The Discord – James Heath

The kitchen was the worst. The appliances stood dormant, having not been used since his mother’s death and presumably not for the many months before that when she had waited for her end. Bread crumbs covered the surface and had accumulated in little drifts against the edges of the tiles. The house had never been tidy but the disorder that remained seemed to throw light onto her lonely life, which he had been too afraid to embrace when she had still been able to share it. Had this room ever held the joy and laughter that he sometimes let himself believe? He didn’t think so.

The first thing to go had been pride in herself, swiftly followed with a letting go of all responsibility to anyone and anything. Sporadic contact from his sister had described in detail how both she and the house had descended into squalor. Memories and emotions covered in dust, broken and beyond repair.

He ran his hand across the table. The grime and grease stuck to the tips of his fingers and disgusted him.He rifled through the pile of letters dumped on the table knowing already that there would be nothing of interest. Nothing personal. No consolation. No explanation. No insight. Nothing but catalogues, junk mail and demanding letters from the bank. Furtive enquiries into what she planned to do about the rapidly accumulating debt.

As he walked through to the living room he caught a sight of himself in the mirror moving as quietly as possible, knowing that to make noise with heavy footsteps was to announce his arrival. He wanted nothing more than to come and empty the house of his mother’s belongings, find what he had come for and to leave, never to come back. Of course, it couldn’t ever be like that. This had been his home. And she had been his mother.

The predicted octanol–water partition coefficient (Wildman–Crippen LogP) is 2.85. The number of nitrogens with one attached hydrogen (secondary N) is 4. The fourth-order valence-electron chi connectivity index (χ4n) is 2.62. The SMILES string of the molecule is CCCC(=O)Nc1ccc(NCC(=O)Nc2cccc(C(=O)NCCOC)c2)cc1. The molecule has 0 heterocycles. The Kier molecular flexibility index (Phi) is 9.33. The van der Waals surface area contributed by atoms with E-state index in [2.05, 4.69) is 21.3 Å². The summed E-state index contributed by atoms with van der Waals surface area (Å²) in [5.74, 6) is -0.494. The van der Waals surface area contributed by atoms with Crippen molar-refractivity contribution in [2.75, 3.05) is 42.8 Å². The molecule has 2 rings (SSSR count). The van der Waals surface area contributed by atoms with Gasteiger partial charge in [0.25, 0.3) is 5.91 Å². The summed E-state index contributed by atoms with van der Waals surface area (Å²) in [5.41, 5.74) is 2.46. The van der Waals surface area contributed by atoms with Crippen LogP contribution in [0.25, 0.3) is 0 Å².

The broken piano which hulked in the corner was testament of a life not lived. Nobody had ever learned to play it. What had been its purpose? When he was a child it had just been a reminder of how others lived. There had never been piano lessons. It was a monument to the aspiration his parents must have had at one time but long since forgotten in the chaos and dark desperation that had come to sweep over them all.

He carefully pulled open the drawer to the bureau and gingerly lifted out the dusty green family bible. This had been the only heirloom that anyone had made claim to. She had proudly told them of its passing from mother to daughter over the generations. She had not been a woman of any religious conviction but it had been a source of great pride to her. A solid reminder of all that had come before. A tangible solid link between people who had never been able to talk to each other. But it wasn’t what he had come for.

There it was, resting on the floral bottom of the drawer, where he knew it would be.

The photograph.

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